Microsoft brings Apple Silicon support to Excel for Mac in its latest beta

Beyond the expectation that Macs are generating with Apple Silicon, which as we all know is already around the corner, there is a question that many users ask themselves: Will that app work on my new Mac? From Microsoft we have some answers.

A transition with resolved compatibilities

In the most recent beta of Microsoft Office for Mac, the Redmond company has updated the suite to support Macs with Apple Silicon that are expected to be presented this coming Tuesday. For now we do not know the dates on which these computers will reach our hands, but we do know, confirmed by Apple, that it will be before the end of the year. Microsoft is ahead of events and prepares Office for maximum compatibility with these machines.

In its Office Insider beta program the build of November 2, Excel contains support for Apple processors regarding SQL server. SQL Open Data Connectivity (ODBC) already supports devices with Apple Silicon. We can check it in the release notes:

This feature provides support for SQL Server ODBC data connections to function properly on new devices that have Apple Silicon processors, as well as support for SQL Servers that require secure connections through the TLS v1.2 protocol.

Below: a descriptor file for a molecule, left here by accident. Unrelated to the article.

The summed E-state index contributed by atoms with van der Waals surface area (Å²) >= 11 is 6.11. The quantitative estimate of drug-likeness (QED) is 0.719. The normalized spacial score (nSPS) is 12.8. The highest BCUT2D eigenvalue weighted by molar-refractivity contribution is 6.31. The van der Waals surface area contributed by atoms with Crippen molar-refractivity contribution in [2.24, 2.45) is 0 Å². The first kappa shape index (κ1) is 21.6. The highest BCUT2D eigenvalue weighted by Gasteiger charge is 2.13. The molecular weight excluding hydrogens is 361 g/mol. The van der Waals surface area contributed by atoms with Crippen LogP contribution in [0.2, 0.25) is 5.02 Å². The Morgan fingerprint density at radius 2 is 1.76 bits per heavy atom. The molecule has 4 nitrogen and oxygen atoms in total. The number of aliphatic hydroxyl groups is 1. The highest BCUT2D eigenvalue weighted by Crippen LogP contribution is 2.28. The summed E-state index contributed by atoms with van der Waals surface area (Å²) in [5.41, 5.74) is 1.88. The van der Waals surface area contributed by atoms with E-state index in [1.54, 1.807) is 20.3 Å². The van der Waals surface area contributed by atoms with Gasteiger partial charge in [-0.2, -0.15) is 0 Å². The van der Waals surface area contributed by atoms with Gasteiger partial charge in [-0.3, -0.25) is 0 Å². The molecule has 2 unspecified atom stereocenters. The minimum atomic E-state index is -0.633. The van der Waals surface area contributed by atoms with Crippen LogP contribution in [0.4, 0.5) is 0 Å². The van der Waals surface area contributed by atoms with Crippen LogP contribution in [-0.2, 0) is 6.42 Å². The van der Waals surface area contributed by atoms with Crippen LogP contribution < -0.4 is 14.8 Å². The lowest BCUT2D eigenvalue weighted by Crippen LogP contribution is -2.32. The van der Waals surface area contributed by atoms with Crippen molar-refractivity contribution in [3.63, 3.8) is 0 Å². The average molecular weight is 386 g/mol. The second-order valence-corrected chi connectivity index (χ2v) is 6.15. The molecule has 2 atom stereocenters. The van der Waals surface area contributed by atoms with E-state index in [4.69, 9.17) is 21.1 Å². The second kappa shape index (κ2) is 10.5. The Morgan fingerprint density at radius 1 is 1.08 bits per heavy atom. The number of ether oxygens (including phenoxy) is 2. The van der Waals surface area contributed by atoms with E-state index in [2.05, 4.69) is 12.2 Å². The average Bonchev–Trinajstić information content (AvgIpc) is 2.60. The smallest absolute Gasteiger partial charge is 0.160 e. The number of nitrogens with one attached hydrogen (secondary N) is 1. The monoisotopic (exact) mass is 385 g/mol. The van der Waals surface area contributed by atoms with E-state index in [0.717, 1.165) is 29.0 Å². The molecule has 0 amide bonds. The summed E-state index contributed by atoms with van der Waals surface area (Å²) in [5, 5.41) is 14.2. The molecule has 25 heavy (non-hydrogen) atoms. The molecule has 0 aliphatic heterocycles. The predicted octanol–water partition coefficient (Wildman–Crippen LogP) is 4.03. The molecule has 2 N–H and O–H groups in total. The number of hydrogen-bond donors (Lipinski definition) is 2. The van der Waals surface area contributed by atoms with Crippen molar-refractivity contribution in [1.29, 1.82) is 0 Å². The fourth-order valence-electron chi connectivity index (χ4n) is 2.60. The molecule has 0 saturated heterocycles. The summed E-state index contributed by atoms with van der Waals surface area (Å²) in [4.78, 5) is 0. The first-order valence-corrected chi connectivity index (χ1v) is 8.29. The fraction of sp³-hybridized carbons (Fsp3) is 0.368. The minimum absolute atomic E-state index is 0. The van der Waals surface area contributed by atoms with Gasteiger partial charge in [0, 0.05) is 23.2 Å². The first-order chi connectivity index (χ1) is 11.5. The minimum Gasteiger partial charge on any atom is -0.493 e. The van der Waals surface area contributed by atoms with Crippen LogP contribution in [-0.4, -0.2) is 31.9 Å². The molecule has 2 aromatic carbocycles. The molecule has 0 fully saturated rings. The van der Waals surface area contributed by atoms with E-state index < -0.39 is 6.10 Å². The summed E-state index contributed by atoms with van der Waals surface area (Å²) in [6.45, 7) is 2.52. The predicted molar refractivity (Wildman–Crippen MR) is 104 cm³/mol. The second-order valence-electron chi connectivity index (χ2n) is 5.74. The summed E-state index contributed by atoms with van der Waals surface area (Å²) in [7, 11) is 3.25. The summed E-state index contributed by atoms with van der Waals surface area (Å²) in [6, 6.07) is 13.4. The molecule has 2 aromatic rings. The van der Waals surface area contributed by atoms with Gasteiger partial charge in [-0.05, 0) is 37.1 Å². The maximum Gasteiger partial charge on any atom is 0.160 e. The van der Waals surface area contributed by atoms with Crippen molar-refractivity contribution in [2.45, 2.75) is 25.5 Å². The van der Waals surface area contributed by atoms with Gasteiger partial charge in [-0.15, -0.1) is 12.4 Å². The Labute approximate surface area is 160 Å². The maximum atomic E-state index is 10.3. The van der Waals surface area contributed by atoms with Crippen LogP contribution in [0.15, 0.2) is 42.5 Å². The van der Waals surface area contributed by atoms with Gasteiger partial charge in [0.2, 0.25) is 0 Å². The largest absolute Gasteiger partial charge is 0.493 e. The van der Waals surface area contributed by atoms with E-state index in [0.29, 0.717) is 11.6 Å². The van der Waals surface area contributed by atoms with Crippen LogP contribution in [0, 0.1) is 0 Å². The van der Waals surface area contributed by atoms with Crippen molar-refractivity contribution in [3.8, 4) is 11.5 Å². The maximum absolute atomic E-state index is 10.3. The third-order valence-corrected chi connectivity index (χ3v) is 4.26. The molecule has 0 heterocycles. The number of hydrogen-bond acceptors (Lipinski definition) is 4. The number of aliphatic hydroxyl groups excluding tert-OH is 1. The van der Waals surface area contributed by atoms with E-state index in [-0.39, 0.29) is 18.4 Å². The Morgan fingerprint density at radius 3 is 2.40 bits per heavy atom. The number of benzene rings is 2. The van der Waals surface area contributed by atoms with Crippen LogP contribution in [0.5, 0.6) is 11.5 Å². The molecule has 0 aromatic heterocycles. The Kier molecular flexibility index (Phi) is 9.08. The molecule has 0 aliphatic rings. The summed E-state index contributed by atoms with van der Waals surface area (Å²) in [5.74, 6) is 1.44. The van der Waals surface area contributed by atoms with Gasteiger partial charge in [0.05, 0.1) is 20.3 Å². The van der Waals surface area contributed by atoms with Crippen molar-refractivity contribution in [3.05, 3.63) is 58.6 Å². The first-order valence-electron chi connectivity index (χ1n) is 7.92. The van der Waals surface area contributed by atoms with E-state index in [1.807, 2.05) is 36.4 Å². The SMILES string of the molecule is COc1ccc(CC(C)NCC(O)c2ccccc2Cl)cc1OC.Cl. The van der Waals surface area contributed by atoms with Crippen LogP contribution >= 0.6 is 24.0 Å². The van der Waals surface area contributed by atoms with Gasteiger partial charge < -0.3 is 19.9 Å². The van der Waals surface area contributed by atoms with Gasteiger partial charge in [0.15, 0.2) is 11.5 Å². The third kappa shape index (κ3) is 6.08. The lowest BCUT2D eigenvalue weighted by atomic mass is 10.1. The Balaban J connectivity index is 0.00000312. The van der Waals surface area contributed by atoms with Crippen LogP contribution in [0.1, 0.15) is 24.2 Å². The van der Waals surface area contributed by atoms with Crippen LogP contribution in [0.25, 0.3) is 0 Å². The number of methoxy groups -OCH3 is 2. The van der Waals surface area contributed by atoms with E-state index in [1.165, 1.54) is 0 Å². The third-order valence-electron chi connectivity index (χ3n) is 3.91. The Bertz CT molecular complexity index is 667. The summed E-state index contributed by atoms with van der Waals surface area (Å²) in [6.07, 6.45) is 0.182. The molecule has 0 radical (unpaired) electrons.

As it is a beta version we do not know the date of the arrival of this update to the general public, but what we do know is that Microsoft is working on making its office suite fully compatible with Mac with Apple Silicon.

The importance of Rosetta 2

And as we talk about it, we can stop for a moment to remember that, Although some apps are not updated, the same operating system, Big Sur, will take care of compatibility. Thus, the applications, even if they are not adapted, will go through the installation-time translation provided by Rosetta 2, so they can be run on Macs with Apple Silicon without us even realizing it.

On the other hand yes that it is true that an adapted app will perform better, but since most dependencies are translated during installation, the difference should be little. It is clear that Apple has spent a lot of time developing a system capable of making this transition transparent and easy for all users.

Let’s keep in mind that Rosetta 2 provides a short-term solution, as an extension of the time developers will have to adapt their applications. Something that many are already working on thanks to the Developer Transition Kit.

While Microsoft continues to develop and test Office for Mac with Apple Silicon, we await the presentation of the new Macs with processors from the Cupertino company, as well as the launch of macOS Big Sur, which at this point we already estimate will arrive after the presentation. Big news is coming.